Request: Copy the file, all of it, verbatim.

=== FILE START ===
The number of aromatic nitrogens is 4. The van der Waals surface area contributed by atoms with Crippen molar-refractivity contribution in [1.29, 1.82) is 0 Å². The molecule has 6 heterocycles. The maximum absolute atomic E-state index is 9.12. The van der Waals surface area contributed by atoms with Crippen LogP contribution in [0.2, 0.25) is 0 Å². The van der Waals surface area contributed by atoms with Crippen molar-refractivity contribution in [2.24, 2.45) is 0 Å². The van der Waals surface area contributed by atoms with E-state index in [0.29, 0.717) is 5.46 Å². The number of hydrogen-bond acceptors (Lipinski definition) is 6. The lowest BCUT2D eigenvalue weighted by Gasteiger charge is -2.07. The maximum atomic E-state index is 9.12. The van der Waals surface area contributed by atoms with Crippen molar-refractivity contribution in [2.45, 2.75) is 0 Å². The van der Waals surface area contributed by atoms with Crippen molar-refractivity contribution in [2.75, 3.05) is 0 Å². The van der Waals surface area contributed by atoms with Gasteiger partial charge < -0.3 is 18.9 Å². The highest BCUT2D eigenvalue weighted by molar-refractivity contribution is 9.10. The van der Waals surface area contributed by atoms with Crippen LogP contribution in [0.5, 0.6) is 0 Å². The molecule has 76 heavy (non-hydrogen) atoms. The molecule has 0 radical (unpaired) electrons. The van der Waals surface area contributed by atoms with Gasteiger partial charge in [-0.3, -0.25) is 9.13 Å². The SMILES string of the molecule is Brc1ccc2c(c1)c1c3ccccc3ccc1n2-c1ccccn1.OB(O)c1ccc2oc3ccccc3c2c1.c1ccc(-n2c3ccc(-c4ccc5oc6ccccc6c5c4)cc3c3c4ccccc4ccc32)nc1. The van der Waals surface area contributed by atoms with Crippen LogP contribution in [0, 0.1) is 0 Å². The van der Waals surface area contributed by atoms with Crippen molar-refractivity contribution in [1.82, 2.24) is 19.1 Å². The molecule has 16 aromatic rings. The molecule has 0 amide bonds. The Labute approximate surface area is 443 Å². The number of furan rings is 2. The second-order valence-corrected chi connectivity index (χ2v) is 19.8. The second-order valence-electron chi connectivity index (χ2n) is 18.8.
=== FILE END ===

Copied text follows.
The number of aromatic nitrogens is 4. The van der Waals surface area contributed by atoms with Crippen molar-refractivity contribution in [1.29, 1.82) is 0 Å². The molecule has 6 heterocycles. The maximum absolute atomic E-state index is 9.12. The van der Waals surface area contributed by atoms with Crippen LogP contribution in [0.2, 0.25) is 0 Å². The van der Waals surface area contributed by atoms with Crippen molar-refractivity contribution in [2.24, 2.45) is 0 Å². The van der Waals surface area contributed by atoms with E-state index in [0.29, 0.717) is 5.46 Å². The number of hydrogen-bond acceptors (Lipinski definition) is 6. The lowest BCUT2D eigenvalue weighted by Gasteiger charge is -2.07. The maximum atomic E-state index is 9.12. The van der Waals surface area contributed by atoms with Crippen molar-refractivity contribution in [2.45, 2.75) is 0 Å². The van der Waals surface area contributed by atoms with Crippen molar-refractivity contribution in [2.75, 3.05) is 0 Å². The van der Waals surface area contributed by atoms with Gasteiger partial charge < -0.3 is 18.9 Å². The highest BCUT2D eigenvalue weighted by molar-refractivity contribution is 9.10. The van der Waals surface area contributed by atoms with Crippen LogP contribution in [0.5, 0.6) is 0 Å². The molecule has 76 heavy (non-hydrogen) atoms. The molecule has 0 radical (unpaired) electrons. The van der Waals surface area contributed by atoms with Gasteiger partial charge in [-0.3, -0.25) is 9.13 Å². The SMILES string of the molecule is Brc1ccc2c(c1)c1c3ccccc3ccc1n2-c1ccccn1.OB(O)c1ccc2oc3ccccc3c2c1.c1ccc(-n2c3ccc(-c4ccc5oc6ccccc6c5c4)cc3c3c4ccccc4ccc32)nc1. The van der Waals surface area contributed by atoms with Crippen LogP contribution in [0, 0.1) is 0 Å². The van der Waals surface area contributed by atoms with Crippen molar-refractivity contribution in [1.82, 2.24) is 19.1 Å². The molecule has 16 aromatic rings. The molecule has 0 amide bonds. The Labute approximate surface area is 443 Å². The number of furan rings is 2. The second-order valence-corrected chi connectivity index (χ2v) is 19.8. The second-order valence-electron chi connectivity index (χ2n) is 18.8.